Finally, be prepared well in advance of this period’s expiration for repayments to rise.

What’s next?

Easy!

Come to Lending Loop with any questions you have regarding IO loans as well as PI possibilities and similar property purchase questions including refinancing.

We always enjoy having your back and giving you the many competitive rates we can offer from more than 40 of Australia’s biggest banks and specialist lenders, along with plenty of great loan advice and tips.

So, give us a call today at Lending Loop.

Upfront costs to buying a home

This year could be the year you buy your very first property or perhaps it’s time to upsize or downsize.

Whatever your property plans are for 2022, don’t leave yourself financially floundering but instead, know your upfront costs beforehand.

These costs can nullify the continuing record low interest rates of 0.1%, and the recent rush to snap up a potentially great mortgage loan.

Here are some hidden costs to watch out for:

Stamp duty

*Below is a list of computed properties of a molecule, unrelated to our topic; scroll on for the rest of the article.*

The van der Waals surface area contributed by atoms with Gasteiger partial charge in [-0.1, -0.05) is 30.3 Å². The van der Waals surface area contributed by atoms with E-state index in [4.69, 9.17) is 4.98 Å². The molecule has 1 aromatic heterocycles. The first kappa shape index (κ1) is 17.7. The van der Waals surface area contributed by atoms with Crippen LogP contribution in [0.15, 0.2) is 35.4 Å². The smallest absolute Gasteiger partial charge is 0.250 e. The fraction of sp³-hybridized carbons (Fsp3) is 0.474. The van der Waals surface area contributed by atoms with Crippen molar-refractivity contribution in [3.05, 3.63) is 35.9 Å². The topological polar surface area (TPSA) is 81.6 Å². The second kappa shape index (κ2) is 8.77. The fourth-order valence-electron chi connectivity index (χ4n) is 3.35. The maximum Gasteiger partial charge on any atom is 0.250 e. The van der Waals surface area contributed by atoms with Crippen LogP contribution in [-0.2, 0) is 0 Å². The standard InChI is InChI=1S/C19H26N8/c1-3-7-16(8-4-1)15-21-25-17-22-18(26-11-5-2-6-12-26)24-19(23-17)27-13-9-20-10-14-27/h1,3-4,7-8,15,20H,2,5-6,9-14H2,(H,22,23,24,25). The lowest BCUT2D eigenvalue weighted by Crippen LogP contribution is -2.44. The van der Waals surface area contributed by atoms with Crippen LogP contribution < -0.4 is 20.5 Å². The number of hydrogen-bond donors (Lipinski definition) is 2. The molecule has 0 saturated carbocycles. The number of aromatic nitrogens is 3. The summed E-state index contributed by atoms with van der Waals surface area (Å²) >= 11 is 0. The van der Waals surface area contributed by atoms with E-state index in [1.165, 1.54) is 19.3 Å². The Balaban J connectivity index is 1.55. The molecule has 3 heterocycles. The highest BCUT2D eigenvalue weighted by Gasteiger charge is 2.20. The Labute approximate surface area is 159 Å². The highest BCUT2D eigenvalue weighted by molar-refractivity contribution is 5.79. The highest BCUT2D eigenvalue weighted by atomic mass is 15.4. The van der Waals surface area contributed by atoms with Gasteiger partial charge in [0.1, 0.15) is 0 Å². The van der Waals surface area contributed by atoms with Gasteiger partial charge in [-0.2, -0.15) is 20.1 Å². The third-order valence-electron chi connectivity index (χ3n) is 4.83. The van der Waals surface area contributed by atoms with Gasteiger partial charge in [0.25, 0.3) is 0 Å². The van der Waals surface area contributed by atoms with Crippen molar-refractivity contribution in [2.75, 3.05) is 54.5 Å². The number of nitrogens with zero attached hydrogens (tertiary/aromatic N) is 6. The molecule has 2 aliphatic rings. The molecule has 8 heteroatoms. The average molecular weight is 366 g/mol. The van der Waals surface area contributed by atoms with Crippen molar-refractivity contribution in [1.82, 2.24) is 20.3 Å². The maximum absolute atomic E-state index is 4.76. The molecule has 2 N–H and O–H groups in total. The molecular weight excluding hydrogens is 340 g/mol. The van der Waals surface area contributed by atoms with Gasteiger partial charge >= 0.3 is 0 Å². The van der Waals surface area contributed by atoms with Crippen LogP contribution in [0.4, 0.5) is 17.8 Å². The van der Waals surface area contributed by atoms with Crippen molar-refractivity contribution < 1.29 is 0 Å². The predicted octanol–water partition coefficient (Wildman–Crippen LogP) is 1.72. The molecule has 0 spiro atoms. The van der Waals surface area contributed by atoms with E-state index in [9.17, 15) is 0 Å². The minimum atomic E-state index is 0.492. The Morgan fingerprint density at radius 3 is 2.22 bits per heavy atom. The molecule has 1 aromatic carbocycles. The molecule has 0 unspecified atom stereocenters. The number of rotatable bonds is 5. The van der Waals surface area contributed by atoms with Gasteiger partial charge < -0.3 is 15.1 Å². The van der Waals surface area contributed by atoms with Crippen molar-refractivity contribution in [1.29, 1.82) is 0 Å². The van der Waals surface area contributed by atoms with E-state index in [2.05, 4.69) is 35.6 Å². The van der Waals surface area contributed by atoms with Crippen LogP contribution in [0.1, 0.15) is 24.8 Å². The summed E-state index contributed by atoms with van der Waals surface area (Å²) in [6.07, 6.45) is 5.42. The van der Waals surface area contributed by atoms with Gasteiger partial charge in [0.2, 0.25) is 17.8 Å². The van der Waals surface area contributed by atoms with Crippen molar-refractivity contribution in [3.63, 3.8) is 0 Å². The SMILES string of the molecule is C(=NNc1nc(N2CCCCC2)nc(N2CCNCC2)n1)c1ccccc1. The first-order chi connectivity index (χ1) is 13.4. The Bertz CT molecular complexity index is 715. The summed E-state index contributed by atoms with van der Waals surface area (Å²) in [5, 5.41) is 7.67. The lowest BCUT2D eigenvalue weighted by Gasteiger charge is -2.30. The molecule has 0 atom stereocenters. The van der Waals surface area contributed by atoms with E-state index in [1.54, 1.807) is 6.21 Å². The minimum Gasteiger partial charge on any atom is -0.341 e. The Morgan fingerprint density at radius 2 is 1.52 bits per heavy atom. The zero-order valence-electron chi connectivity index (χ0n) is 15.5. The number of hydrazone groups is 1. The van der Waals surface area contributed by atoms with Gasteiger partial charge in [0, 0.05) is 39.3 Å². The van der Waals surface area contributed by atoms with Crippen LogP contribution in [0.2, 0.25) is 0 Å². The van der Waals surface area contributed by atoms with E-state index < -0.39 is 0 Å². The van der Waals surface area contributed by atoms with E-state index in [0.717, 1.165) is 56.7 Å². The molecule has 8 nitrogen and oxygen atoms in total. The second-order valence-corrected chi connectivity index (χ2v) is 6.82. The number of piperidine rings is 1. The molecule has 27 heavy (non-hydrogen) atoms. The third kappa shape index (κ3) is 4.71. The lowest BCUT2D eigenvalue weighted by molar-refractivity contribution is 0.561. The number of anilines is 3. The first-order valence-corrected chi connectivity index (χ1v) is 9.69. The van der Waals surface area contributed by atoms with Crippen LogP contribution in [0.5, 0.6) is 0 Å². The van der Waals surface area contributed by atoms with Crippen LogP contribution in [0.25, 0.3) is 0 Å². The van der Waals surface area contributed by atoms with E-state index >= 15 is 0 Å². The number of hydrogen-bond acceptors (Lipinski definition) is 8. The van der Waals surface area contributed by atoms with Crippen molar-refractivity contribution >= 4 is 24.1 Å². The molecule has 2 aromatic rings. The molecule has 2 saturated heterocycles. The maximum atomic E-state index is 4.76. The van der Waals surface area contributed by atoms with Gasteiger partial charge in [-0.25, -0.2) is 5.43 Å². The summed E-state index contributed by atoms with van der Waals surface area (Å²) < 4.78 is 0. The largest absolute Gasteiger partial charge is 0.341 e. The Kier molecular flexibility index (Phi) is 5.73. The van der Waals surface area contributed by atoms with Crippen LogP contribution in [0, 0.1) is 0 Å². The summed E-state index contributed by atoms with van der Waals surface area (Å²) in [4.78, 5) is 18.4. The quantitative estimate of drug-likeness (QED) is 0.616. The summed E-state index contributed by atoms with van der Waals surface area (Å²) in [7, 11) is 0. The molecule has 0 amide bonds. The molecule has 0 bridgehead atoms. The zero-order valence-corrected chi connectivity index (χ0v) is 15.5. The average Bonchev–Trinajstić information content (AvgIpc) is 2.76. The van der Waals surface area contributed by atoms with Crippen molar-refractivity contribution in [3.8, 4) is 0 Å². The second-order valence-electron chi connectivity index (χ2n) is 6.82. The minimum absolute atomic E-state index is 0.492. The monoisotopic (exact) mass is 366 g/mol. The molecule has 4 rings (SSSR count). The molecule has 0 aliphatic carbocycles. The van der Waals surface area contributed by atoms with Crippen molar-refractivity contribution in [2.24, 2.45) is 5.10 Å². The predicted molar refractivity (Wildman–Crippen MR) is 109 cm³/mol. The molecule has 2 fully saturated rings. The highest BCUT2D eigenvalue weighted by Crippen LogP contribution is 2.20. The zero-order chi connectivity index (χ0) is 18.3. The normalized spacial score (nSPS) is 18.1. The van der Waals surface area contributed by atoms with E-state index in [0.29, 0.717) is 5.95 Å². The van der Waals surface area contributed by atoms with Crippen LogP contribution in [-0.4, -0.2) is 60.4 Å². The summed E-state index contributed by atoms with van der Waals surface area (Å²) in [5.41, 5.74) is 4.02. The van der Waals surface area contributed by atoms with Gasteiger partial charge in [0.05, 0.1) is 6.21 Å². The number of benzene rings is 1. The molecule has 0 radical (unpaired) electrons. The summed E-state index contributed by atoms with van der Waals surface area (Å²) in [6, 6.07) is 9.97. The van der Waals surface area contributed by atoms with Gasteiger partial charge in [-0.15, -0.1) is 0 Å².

One of the most hated property costs in the country, stamp duty – also known as transfer duty – is a state and territory government tax that can cost tens of thousands of dollars.

What you’ll have to pay depends on the purchase price of your property but also which state or territory you live in, ensuring stamp duty monies differ widely depending on where you live.

Other factors such as being a first-home buyer or investor will also change what you pay with first-home buyers in Victoria, New South Wales and Queensland not needing to pay stamp duty.

Lender’s Mortgage Insurance (LMI)

You can avoid this cost altogether by having a house deposit of at least 20% but we know that skyrocketing property and rent prices increasingly mean this figure is a dream to many.

As well, you officially only need a 5%-10% deposit to buy a home.

But if you’re one of the many people who decide to purchase in this way, be prepared to pay LMI, a one-off fee that protects your lender against potential loan defaults.

This fee will depend on your lender and the size of your deposit and it will be higher if you can only afford a  small one.